Do you support reforms to policing in Hawaii? If yes, please explain what reforms you support.
The vast majority of HPD officers do a wonderful job serving the public. HPD has not had the same problems as mainland police departments have had. That being said, some officers have violated the public trust. In order to maintain this trust, I support public access to names of police officers suspended or fired because of misconduct.
Also, whenever there is a police involved shooting, I support another law enforcement agency sending representatives to do a separate investigation. This would ensure the validity of the police investigation. Transparency is key to public trust in the police department.
What specific measures would you take to prevent a repeat of the abuses by convicted deputy prosecutor Katherine Kealoha?
Katherine Kealoha’s despicable behavior victimized family and friends and cast a shadow over the office. She shattered public confidence violating basic conflict of interest policies. I have been working the past 16 months to repair the damage. I have reviewed all cases involving Katherine Kealoha looking for irregularities. We have referred some of those cases to the Attorney General’s office.
I have instituted internal safeguards to assure accountability and prevent anything that could be considered inappropriate. At least two supervisors must review all plea agreements and case dismissals. I have asked all staff to report any suspicious or unethical behavior. I have provided them with a means to anonymously report such behavior. We recently installed encryption software to track emails and computer usage. This guards against sensitive information being sent to the wrong person.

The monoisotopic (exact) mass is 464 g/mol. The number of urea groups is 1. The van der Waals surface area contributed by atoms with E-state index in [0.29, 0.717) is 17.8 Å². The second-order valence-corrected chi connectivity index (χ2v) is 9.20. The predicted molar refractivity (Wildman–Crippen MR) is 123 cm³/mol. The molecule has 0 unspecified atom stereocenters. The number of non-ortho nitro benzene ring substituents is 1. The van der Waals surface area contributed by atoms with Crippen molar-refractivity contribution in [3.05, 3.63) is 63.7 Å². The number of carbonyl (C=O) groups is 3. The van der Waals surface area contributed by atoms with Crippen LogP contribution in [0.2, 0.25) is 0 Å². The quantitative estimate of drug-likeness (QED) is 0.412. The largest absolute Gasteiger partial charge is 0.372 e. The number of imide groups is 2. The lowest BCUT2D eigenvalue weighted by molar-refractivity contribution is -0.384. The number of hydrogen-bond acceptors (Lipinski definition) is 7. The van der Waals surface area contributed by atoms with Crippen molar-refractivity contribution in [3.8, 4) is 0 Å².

What would you do to restore trust and transparency in the Department of Prosecuting Attorney?
I will continue to be transparent and accessible to the community. During the recent spate of violent crimes, I attended neighborhood board meetings to learn the community’s concerns.
We will earn the public’s trust by putting victims first. We listen to victims’ concerns and keep them aware of developments in their cases. Victims are consulted regarding all plea agreements. Their input is a priority.
We have solidified our relationship with other law enforcement agencies. We have worked well with HPD, Homeland Security investigators and other federal investigators during the past year. We will fight to shut the revolving door that lets dangerous offenders free again and again. We will continue to oppose dangerous initiatives like the COVID-19 release program.
Is there anything more that you would like voters to know about you?
My priority is public safety. No other candidate has the commitment to public safety that I do.
Candidate Steve Alm is the architect of HOPE probation which gives probationers chance after chance. A 2018 intensive study by the Justice Department concluded that HOPE probation “offers false hope”.
Other candidates are defense attorneys. Defense attorney Megan Kau has built a career defending dirty police officers, including the officer recently sentenced to 4 years in prison for forcing a man to lick a urinal. She also represents dangerous criminals including those charged with murder and attempted murder.
Deputy Public Defender Jacquie Esser was a huge proponent of the COVID-19 inmate release program. She personally argued for dangerous people to be set free.
The most reliable predictor of future behavior is past behavior. I have been committed to public safety for the last 30 years. No other candidate can match my commitment.